As a therapist who works with teenagers, I can tell you that there is often a lot of resistance to therapy and talking about what is happening in their life. In these instances, one effective way of doing therapy is by using play/art therapy. However, I have also heard from a lot of parents and teenagers that they do not think play therapy will work and they take their child to another therapist. So, is play therapy effective with teenagers?
First, what is play therapy and why does it exist? For me, as a therapist, play therapy is any time that games, crafts, music, etc. is used in place of talk therapy. I have found great success in using play therapy because play therapy allows for different ways of expressing what is happening in one’s world. Play therapy allows people to express themselves without being held back by words. Of course, this is very effective for children because they can fully express themselves without needing a complete vocabulary; however, for some problems, words are not adequate to express what is happening in one’s world.
With teenagers, there can be many reasons why they are resistant to talking to a therapist (fear, shame/embarrassment, rebellion) but one often overlooked reason is that they do not trust the therapist with their innermost feelings and thoughts. Most people, in general, do not want to talk to a complete stranger about their problems. For this reason, starting with a game/activity in the first session can help a teenager relax and begin to build a relationship with the therapist.
Another issue that teenagers can face is that sometimes they do not have the words to fully express what is happening in their life. Most teenagers are trying to develop their identity and their basic understanding and sometimes they cannot fully express why they are depressed. However, if they are given other tools to use than words they might be able to help the therapist fully understand their situation. For example, a teenager may not be able to comprehend why having their best friend ditch them for someone else makes them so depressed. However, if they can draw a picture of what is happening inside their head, or use toys to build what is happening in their heart, they can help the therapist understand that they feel alone, betrayed, and worried about losing their social status.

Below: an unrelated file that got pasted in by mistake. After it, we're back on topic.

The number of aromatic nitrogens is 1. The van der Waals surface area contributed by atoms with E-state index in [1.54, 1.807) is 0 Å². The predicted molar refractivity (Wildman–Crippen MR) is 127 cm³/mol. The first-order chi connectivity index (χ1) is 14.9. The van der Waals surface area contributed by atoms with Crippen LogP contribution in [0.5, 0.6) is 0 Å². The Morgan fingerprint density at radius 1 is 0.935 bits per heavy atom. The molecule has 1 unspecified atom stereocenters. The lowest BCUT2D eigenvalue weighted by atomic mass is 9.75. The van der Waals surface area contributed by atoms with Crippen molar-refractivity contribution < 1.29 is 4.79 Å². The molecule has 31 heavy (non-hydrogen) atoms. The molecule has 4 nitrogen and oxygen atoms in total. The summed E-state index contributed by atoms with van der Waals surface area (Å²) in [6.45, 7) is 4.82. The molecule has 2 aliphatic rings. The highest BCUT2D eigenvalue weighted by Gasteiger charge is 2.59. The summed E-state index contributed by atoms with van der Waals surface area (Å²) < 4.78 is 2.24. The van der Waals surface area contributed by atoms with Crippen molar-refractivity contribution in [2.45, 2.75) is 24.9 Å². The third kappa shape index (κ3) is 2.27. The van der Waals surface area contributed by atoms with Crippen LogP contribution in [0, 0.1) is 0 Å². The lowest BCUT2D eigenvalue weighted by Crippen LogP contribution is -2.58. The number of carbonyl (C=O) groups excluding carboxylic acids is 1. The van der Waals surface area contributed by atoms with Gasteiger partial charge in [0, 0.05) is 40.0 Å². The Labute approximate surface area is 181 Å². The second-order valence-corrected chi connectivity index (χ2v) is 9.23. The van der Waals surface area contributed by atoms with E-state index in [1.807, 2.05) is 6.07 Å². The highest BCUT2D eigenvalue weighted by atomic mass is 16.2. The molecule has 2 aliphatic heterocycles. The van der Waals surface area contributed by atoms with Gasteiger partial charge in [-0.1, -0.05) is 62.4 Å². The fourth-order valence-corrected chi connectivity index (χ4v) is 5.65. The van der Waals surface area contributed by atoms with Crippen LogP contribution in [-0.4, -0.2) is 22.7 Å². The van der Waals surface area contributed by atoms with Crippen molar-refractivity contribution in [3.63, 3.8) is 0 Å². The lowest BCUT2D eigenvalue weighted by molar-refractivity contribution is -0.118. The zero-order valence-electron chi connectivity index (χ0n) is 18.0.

Lastly, sometimes it is more comfortable to talk about what is going on from a distant point of view. For example, it may be too painful for a teenager to admit that they need help; but, if they are playing a game and the question comes up, “How do you think Sally would feel about needing to ask for help with anxiety?” they can actually talk about what is going on inside them without worrying about being judged or getting over emotional.
In conclusion, in my experience, play therapy with teenagers does work. It works because it gives them tools to build a relationship with the therapist. It works because it gives them the means to express themselves beyond words. It works because it gives them freedom from judgment and fear. This is why I use play therapy with teenagers.
Lexi is a therapist at the Spanish Fork Center for Couples and Families. She is a licensed associate marriage and family therapist and specializes in working with children and adolescents in therapy.